A glance at Table 2 reveals that there is little consistency across the studies that we found regarding economic characteristics. Further, in the evaluation of cost effectiveness of different treatment options, within the health care area, there are as yet, no consistent standards that are employed and a number of issues that still need resolution (27). Direct costs are those costs that can be attributed directly to the patient. For example, most of the studies incorporated direct hospital costs in their analysis, whereas one study by Franzosi et al. (22) looked at only the incremental direct costs, i.e. costs that were incurred for a patient beyond what was provided, as a baseline, for all patients in the study (21).
A principal limitation to this systematic review is the paucity and variability of the data we were able to find. Given the number of studies, the different NHPs studied, and the variation in conditions of disease, it is impossible to combine our findings statistically in a meta-analysis. This limitation may have been partially alleviated by allowing the inclusion of observational studies, however, this would have come at the cost of reducing the validity of our findings overall.
There is limited evidence regarding the cost effectiveness of NHPs overall both in terms of the numbers of studies that have been conducted and the rigor of the methodologies employed. This may be partially due to the limited research focus on NHPs specifically and also on cost effectiveness studies in general. The inclusion of data points required for a robust cost effectiveness model is required at the design phase of a trial. Considering the lack of use of NHPs in conventional health care, it is no surprise that cost effectiveness issues, of great importance to policy makers, are not standard components of trials that use NHPs. Efficacy and adverse effects are the principal concerns for these types of intervention and as such the issue of cost effectiveness is probably often not considered, especially at the outset.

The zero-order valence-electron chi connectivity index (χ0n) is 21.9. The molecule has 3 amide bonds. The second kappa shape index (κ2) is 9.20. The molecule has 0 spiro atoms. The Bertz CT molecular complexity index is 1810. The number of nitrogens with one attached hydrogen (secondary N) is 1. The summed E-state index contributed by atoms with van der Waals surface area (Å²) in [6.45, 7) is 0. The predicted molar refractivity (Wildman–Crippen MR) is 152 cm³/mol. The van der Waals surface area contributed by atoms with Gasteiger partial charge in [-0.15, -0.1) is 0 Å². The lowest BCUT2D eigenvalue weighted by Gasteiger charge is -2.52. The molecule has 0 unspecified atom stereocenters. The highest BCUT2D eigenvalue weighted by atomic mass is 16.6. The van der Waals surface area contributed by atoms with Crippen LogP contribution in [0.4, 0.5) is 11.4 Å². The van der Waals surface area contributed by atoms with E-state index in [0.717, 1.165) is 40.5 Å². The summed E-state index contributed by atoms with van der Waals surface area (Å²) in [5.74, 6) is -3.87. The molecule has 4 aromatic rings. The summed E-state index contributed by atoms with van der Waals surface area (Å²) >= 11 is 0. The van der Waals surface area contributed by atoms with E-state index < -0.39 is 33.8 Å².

Economic evaluation and analysis is not new. Analysis of the costs and benefits of alternatives have been performed in the industrial arena for a long time. However, the inclusion of economic evaluation within the health care sector is a relatively new phenomenon in a time where health care costs are ever increasing and administrators are faced with having to do more with less. Table 2 highlights the difficulty that exists due to a lack of standardization in the performance of economic evaluations thus making the comparison of the economic results from one study to the next difficult at best.
NHPs are purported to have fewer side-effects than other medical therapies. Therefore, the incorporation of the humanistic outcomes in the cost effectiveness analysis is particularly important for NHPs. Few studies examined the humanistic dimension and therefore some of the potential benefits of NHPs may have been excluded from analysis. These potential benefits could include improvements in quality of life and reductions in drug-induced side-effects that certainly have an economic impact. If these humanistic elements were to be included, it is conceivable that the cost benefits would be greater than reported for these studies regarding NHPs. Possible indirect cost benefits that could arise include a speedier recovery leading to earlier return to employment and changes in dietary habits leading to reduced health care costs in the future. The placebo effect, however, does provide genuine relief to patients and if improved by the use of natural therapies like NHPs, should not be discounted out of hand.
Finally, the preponderance of studies that we found relating to the use of NHPs for postsurgical care with a cost effectiveness component implies that this is an area of real importance with regards to cost savings. It is also indicative of the potential for NHPs to provide benefit in this context. Our findings support this potential and raise the issue of whether policy changes with regards to the inclusion of certain NHPs in postoperative care would not in fact ameliorate conditions for patients, public health care and third-party insurers.
The use of NHPs demonstrated some evidence of cost effectiveness in relation to postoperative surgery, yet is inconclusive in relation to the other conditions assessed. Further clinical research in the postsurgical setting is needed to clearly establish the cost benefits that may be achievable in this and other settings. Another aspect highlighted by this review is the lack of consistency regarding the cost effectiveness analysis. Further work needs to be done to determine a cost effectiveness framework which incorporates humanistic outcomes within which to evaluate NHPs.
Funding for this research project was supported by grants from the Interdisciplinary Network of Complementary and Alternative Medicine (IN-CAM) and the Holistic Health Research Foundation of Canada.